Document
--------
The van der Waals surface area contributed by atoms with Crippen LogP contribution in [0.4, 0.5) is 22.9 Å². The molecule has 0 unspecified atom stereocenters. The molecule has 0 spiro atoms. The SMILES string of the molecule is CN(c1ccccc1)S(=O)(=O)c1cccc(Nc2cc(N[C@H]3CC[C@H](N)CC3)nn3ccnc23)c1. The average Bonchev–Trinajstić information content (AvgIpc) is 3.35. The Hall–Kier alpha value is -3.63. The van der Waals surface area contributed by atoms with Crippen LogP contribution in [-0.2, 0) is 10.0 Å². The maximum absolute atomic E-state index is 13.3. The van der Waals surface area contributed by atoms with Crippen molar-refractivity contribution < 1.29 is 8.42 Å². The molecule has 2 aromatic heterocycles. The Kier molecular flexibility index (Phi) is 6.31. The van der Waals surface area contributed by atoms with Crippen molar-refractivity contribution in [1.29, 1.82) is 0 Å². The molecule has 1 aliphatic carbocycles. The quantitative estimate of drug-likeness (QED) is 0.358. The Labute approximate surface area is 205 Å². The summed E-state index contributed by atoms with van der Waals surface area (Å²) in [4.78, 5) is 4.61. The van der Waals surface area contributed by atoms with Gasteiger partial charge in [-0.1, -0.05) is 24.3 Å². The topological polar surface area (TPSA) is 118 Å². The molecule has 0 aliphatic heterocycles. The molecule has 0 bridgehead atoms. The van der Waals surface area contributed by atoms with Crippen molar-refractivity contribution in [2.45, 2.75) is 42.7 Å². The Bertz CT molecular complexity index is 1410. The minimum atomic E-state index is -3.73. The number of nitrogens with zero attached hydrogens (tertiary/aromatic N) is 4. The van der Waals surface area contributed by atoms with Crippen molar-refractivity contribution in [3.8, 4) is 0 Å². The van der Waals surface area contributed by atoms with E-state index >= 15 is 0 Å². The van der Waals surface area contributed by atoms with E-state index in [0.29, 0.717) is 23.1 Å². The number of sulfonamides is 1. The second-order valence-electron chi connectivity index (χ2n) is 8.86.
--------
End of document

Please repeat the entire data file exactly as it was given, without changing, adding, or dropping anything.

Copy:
The van der Waals surface area contributed by atoms with Crippen LogP contribution in [0.4, 0.5) is 22.9 Å². The molecule has 0 unspecified atom stereocenters. The molecule has 0 spiro atoms. The SMILES string of the molecule is CN(c1ccccc1)S(=O)(=O)c1cccc(Nc2cc(N[C@H]3CC[C@H](N)CC3)nn3ccnc23)c1. The average Bonchev–Trinajstić information content (AvgIpc) is 3.35. The Hall–Kier alpha value is -3.63. The van der Waals surface area contributed by atoms with Crippen LogP contribution in [-0.2, 0) is 10.0 Å². The maximum absolute atomic E-state index is 13.3. The van der Waals surface area contributed by atoms with Crippen molar-refractivity contribution < 1.29 is 8.42 Å². The molecule has 2 aromatic heterocycles. The Kier molecular flexibility index (Phi) is 6.31. The van der Waals surface area contributed by atoms with Crippen molar-refractivity contribution in [1.29, 1.82) is 0 Å². The molecule has 1 aliphatic carbocycles. The quantitative estimate of drug-likeness (QED) is 0.358. The Labute approximate surface area is 205 Å². The summed E-state index contributed by atoms with van der Waals surface area (Å²) in [4.78, 5) is 4.61. The van der Waals surface area contributed by atoms with Gasteiger partial charge in [-0.1, -0.05) is 24.3 Å². The topological polar surface area (TPSA) is 118 Å². The molecule has 0 aliphatic heterocycles. The molecule has 0 bridgehead atoms. The van der Waals surface area contributed by atoms with Crippen molar-refractivity contribution in [2.45, 2.75) is 42.7 Å². The Bertz CT molecular complexity index is 1410. The minimum atomic E-state index is -3.73. The number of nitrogens with zero attached hydrogens (tertiary/aromatic N) is 4. The van der Waals surface area contributed by atoms with Crippen molar-refractivity contribution in [3.8, 4) is 0 Å². The van der Waals surface area contributed by atoms with E-state index >= 15 is 0 Å². The van der Waals surface area contributed by atoms with E-state index in [0.29, 0.717) is 23.1 Å². The number of sulfonamides is 1. The second-order valence-electron chi connectivity index (χ2n) is 8.86.